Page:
Friday, April 27, 2012

Half Blood Blues by Esi Edugyan (Jill)

Half Blood Blues by Esi EdugyanHalf Blood Blues
By Esi Edugyan

I always say in my book reviews: When a book can teach me something new about history, then I am a fan. In her highly acclaimed Half Blood Blues, Esi Edugyan taught me a different perspective of World War II - one that incorporates American and German jazz musicians who shared a common love of music.

 The book is told from the viewpoint of Sid Griffiths, the bass player for an up-and-coming jazz band, The Hot-Time Swingers, who were playing in jazz clubs throughout Berlin. Jazz was hot in pre-World War II Germany, but when Hitler came to power, he considered the music to be "degenerate." This left Sid and his band mates, namely his boyhood friend, Chip, and a black German horn player, Hiero, out of work. The 1939 sections of the story center around the band mates' escape from Germany and their brief time together in Paris.

Fast forward more than 50 years, and the story focuses on elder Sid and Chip, who are returning to Germany for a jazz festival in Hiero's honor.  Sid watched Hiero get arrested in Paris, and he assumed Hiero died, but Chip has information that will test Sid's belief. Once they arrive in Berlin, they decide to travel to Poland to learn what happened to Hiero.

 Many reviewers found Half Blood Blues to be slow-paced. However, I felt the complete opposite: I was completely riveted by the story, turning pages late into the night. This may be the result of my insatiable curiosity about World War II history, but I have to think that Edugyan's superb writing style also played a part. Another common complaint was the jargon used throughout the dialogues: it was a blend of black vernacular mixed in with 1940's slang. Germans were "boots," women were "janes." It did not bother me too much, but I understand where these critiques are coming from.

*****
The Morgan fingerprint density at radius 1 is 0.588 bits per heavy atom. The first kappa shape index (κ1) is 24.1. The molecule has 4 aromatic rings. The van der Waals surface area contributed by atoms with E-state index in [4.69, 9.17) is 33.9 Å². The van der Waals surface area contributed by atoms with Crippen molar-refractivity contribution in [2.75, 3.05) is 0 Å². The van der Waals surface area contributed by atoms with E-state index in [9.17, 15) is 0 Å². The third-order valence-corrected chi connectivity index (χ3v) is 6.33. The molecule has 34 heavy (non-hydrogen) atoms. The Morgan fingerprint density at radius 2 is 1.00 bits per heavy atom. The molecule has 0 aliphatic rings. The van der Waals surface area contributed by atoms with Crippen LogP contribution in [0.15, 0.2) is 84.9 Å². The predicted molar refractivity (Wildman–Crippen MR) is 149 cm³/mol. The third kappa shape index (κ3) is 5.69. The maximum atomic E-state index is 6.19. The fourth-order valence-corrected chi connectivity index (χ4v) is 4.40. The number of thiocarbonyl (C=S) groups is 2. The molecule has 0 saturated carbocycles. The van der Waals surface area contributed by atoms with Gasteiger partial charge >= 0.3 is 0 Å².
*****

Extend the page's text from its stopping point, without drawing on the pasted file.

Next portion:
For me, Half Blood Blues was the complete package: gripping, humanistic, real. I am pleased that Edugyan has been short listed for the 2012 Orange Prize, and I hope lovers of literary and historical fiction will find their way to this book. ( )

Tuesday, April 17, 2012

Announcing the 2012 Short List

The Orange Prize for Fiction, the UK’s only annual book award for fiction written by a woman, today announces the 2012 shortlist:
  • Half Blood Blues by Esi Edugyan (Serpent's Tail) - Canadian; 2nd Novel
  • The Forgotten Waltz by Anne Enright (Jonathan Cape) - Irish; 5th Novel
  • The Song of Achilles by Madeline Miller (Bloomsbury) - American; 1st Novel
  • Foreign Bodies by Cynthia Ozick (Atlantic Books) - American; 7th Novel
  • State of Wonder by Ann Patchett (Bloomsbury) - American; 6th Novel
  • Painter of Silence by Georgina Harding (Bloomsbury) - British; 3rd Novel
Have you read any of these yet? Which do you think will win?

Sunday, April 15, 2012

Island of Wings by Karin Altenberg (Jenny's Review)

Island Of WingsIsland Of Wings by Karin Altenberg
My rating: 3.5 of 5 stars

I hadn't heard of this book before it was longlisted for the Orange Prize, but I'm certainly glad it was brought to my attention. It is a well-researched, historical novel based on the journals of the real minister, Neil MacKenzie, who travels to St. Kilda in 1830 to convert the heathens, whether or not they want to change.

What I liked:
-There is Gaelic throughout the novel, and as someone who has studied Scottish Gaelic (very casually, don't be impressed), I really enjoyed seeing little bits of that. While she borrows some place names for the island from the highlands, it gave additional opportunities to use the beautiful words, and it helped place me there as the reader.

-This is obviously well-researched. It contains a lot of information about the patterns of the birds and the sea, and the extreme hardship of living on the island. It was similar in feeling to a book I recently read set in the Faroe Islands, The Old Man and His Sons, where every bit of survival depends on knowing the best time to kill the birds or hunt the seals.